By POUNGCHOMPOO PRASERT
The overwhelming number of people seeking medical treatment at the better-equipped facilities in the cities has led to crowding and placed tremendous pressure on resources. Long queues and hours spent waiting to see a doctor are everyday complaints.
To ease the situation, the Public Health Ministry has established eight pilot “urban community health centres” as part of its Primary Care Cluster (PCC) policy.
The Clinic Mor Krobkrua (Family Clinics) are at Buriram, Kamphaeng Phet, Khon Kaen, Nan and Trang hospitals, at Phetchabun Hospital Ban Khlong Sala, at Nakornphing Hospital in Chiang Mai, and at Buddhachinaraj Hospital in Phitsanulok.
The PCC policy adheres to a constitutional requirement for a primary care system with a sufficient number of family physicians to care for citizens at an appropriate ratio.
Once implemented across the country, it is expected to save the government Bt50 billion per year.
Public Health Minister Dr Piyasakol Sakolsatayadorn said each Clinic Mor Krobkrua team – at least one doctor, two nurses and two public-health personnel – were expected to see 10,000 people a year. Some teams could have up to 10 members, he said. Public Health permanent secretary Dr Jessada Chokdamrongsuk said the clinics were located in large cities with easy access for rural people nearby.
He said the services would be on par with those provided in the outpatient wards of major public hospitals. Team members would also be sent out to care for people who were unable to leave their homes.
Jessada cited a study indicating that countries with family-doctor clinics enjoyed lower government expenditures and improvements in the quality of life. That’s why he wanted to see them in Thailand, he said. The ministry aims to eventually have 110 urban community health centres and to have enough family doctors to attend to all citizens within 10 years.
“The key that will boost people’s trust in the service is showing preparedness to provide the service, in terms of manpower, especially doctors – who must be graduates in the field of family medicine – and the facilities and equipment,” Jessada said. “We have set up these pilot centres to boost the public’s confidence and create trust, so that people will use the services, which will be on par with a hospital’s outpatient ward in terms of doctors and multidisciplinary staff and equipment like X-ray and ultrasound devices.”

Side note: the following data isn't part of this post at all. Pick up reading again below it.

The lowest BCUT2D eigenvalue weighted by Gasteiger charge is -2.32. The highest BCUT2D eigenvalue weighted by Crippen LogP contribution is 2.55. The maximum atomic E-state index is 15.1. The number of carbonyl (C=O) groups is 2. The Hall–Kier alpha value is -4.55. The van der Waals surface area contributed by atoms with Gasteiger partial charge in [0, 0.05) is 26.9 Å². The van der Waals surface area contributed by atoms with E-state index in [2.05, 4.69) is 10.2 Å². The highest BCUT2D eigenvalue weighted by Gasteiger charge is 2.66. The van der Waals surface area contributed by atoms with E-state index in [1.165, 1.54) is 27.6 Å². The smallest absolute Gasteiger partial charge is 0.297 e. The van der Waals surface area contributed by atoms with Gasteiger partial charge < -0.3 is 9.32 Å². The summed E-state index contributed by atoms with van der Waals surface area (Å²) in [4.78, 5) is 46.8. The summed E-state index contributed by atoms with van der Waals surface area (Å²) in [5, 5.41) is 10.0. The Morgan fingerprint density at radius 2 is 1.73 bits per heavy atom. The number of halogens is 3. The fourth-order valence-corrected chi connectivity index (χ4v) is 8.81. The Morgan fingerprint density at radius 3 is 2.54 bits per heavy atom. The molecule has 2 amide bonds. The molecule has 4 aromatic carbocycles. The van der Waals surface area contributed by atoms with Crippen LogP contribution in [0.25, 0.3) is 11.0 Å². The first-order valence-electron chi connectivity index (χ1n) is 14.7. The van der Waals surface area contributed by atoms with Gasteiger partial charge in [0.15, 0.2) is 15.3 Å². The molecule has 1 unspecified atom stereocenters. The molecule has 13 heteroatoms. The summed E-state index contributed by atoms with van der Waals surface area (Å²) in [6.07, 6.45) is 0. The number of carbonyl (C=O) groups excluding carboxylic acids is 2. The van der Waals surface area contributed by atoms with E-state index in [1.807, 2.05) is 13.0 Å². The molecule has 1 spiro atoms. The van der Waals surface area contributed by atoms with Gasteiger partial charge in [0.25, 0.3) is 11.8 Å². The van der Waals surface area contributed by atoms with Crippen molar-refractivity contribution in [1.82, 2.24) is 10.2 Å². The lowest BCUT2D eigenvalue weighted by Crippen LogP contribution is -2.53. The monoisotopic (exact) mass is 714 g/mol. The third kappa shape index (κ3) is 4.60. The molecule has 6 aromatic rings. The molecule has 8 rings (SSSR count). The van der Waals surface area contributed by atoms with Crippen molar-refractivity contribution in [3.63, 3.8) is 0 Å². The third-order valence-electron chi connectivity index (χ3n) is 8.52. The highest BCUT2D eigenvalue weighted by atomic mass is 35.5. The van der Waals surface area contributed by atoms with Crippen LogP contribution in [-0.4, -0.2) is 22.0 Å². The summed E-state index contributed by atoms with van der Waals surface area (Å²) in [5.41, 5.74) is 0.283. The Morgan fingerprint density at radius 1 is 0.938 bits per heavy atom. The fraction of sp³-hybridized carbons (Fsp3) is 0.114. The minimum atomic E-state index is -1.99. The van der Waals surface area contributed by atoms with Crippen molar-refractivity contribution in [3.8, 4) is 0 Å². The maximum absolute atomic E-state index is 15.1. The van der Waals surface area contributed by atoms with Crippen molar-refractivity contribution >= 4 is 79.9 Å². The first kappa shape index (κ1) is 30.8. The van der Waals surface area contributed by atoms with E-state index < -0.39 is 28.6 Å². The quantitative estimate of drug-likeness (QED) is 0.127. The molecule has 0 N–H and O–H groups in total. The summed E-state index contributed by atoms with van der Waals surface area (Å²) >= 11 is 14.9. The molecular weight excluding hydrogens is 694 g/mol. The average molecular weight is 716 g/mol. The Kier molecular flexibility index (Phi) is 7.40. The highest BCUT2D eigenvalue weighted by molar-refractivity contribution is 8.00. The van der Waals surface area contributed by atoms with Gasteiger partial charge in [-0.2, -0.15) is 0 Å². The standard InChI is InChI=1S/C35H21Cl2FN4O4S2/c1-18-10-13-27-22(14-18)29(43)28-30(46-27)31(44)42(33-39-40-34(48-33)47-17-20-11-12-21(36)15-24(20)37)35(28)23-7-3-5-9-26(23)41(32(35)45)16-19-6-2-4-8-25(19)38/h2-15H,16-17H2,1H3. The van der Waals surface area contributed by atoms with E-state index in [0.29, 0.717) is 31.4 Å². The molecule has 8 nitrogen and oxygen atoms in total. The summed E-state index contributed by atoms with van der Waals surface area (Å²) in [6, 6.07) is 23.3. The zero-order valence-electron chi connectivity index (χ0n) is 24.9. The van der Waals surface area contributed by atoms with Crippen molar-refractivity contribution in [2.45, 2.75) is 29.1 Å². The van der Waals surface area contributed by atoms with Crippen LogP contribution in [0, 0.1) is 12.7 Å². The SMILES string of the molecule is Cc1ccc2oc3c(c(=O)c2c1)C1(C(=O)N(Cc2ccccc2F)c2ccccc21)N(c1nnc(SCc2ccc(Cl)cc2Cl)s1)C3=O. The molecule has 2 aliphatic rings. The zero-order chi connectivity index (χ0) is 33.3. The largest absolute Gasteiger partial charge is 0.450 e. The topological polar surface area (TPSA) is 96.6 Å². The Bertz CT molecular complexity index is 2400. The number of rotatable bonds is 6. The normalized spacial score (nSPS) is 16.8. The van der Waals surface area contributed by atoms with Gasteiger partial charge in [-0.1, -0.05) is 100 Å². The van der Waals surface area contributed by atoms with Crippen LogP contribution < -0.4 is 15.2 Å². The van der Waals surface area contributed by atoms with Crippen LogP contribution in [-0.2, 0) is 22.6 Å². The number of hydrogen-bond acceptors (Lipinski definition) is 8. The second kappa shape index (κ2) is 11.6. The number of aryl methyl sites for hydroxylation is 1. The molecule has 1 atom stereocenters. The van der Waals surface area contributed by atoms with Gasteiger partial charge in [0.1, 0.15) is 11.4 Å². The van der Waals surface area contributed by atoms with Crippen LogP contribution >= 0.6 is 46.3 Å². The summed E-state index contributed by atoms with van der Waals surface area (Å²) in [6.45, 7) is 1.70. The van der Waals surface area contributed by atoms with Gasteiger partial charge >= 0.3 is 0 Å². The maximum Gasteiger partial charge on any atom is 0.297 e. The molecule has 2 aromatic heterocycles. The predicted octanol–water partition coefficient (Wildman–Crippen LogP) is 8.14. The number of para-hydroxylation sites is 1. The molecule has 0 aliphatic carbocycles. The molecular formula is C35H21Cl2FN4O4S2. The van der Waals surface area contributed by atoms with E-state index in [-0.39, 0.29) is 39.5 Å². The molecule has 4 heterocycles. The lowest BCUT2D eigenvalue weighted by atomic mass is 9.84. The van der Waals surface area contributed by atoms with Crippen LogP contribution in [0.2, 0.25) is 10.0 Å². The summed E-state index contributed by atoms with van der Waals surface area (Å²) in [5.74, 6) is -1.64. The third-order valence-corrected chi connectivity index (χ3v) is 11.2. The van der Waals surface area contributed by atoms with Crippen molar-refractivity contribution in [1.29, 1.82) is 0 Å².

Jessada said the short-term objectives were to reduce crowded conditions at public hospitals by 60 per cent and shorten the waiting time for services at public hospitals from 172 minutes to 44, and reduce inpatient admissions by 15-20 per cent. The medium-term goals, he said, were to effectively prevent and control disease, reduce infant mortality by 10-40 per cent, and boost medical service quality for the chronically ill and the elderly.
In the long-term, the aim was to reduce people’s travel expenses to and from hospital by Bt1,655 per capita, save 25-30 per cent on their health expenses, and save the country up to Bt50 billion per year.
Prime Minister General Prayut Chan-o-cha, who has called the PCC policy important, was expected to open the urban community health centre at Phetchabun Hospital Ban Khlong Sala tomorrow, a ministry source said.
It will follow the “3S” principle – staff, system and structure – presenting a multidisciplinary team led by three doctors, nurses, a dentist, a pharmacist, a practitioner of traditional medicine and other personnel. They will provide a “one-stop service” system with appropriate infrastructure, including medical supplies and equipment.